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B.C.’s COVID-19 state of emergency continues into July

In response to the ongoing COVID-19 pandemic, the B.C. Government has made the call to extend its state of emergency until at least July 21st to allow for a coordinated effort against the virus.

The Provincial Government said that it will continue to use extraordinary powers under the Emergency Program Act to support its response to the illness.

“We’re starting to see some restrictions lifting, but there are measures we need to keep in place to continue battling COVID-19,” said Premier John Horgan. “We will continue to take the necessary steps to make sure British Columbians are safe and that the most vulnerable people are protected, while experts work to find a treatment or vaccine.”

B.C. will be under the state of emergency for another 14 days, at which point the Provincial Government will either end it or extend it further if need be. The Province said this will allow it to continue its efforts to keep B.C. residents safe while it works on measures that would allow the state of emergency to be lifted.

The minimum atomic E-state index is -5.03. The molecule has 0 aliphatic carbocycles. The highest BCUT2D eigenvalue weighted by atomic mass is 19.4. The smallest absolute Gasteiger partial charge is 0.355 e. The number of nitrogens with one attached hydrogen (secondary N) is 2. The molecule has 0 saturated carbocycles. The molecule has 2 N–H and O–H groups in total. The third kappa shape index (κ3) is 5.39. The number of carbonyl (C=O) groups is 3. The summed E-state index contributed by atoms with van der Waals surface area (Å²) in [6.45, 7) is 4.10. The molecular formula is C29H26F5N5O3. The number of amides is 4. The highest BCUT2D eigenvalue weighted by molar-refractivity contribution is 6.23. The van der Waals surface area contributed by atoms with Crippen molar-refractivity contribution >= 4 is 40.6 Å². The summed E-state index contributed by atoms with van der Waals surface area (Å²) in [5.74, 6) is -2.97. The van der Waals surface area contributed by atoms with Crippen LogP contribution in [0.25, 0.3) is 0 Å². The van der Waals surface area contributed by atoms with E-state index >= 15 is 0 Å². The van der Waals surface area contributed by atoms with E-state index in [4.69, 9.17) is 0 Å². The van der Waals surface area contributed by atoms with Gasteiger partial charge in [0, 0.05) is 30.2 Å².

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“We’ve made a commitment to British Columbians to do all that we can to keep COVID-19 at bay,” said Mike Farnworth, Minister of Public Safety and Solicitor General. “The extension of the state of emergency will allow us to keep orders in place to ensure public safety until measures are in place to transition out of the state of emergency.”

The state of emergency was initially declared on March 18, and it has been extended in two-week intervals ever since. Now at 18 weeks long, it is the longest State of Emergency in the province’s history. The previous record was during the 2017 forest fire season, which lasted 10 weeks, from July 7th to September 15th.

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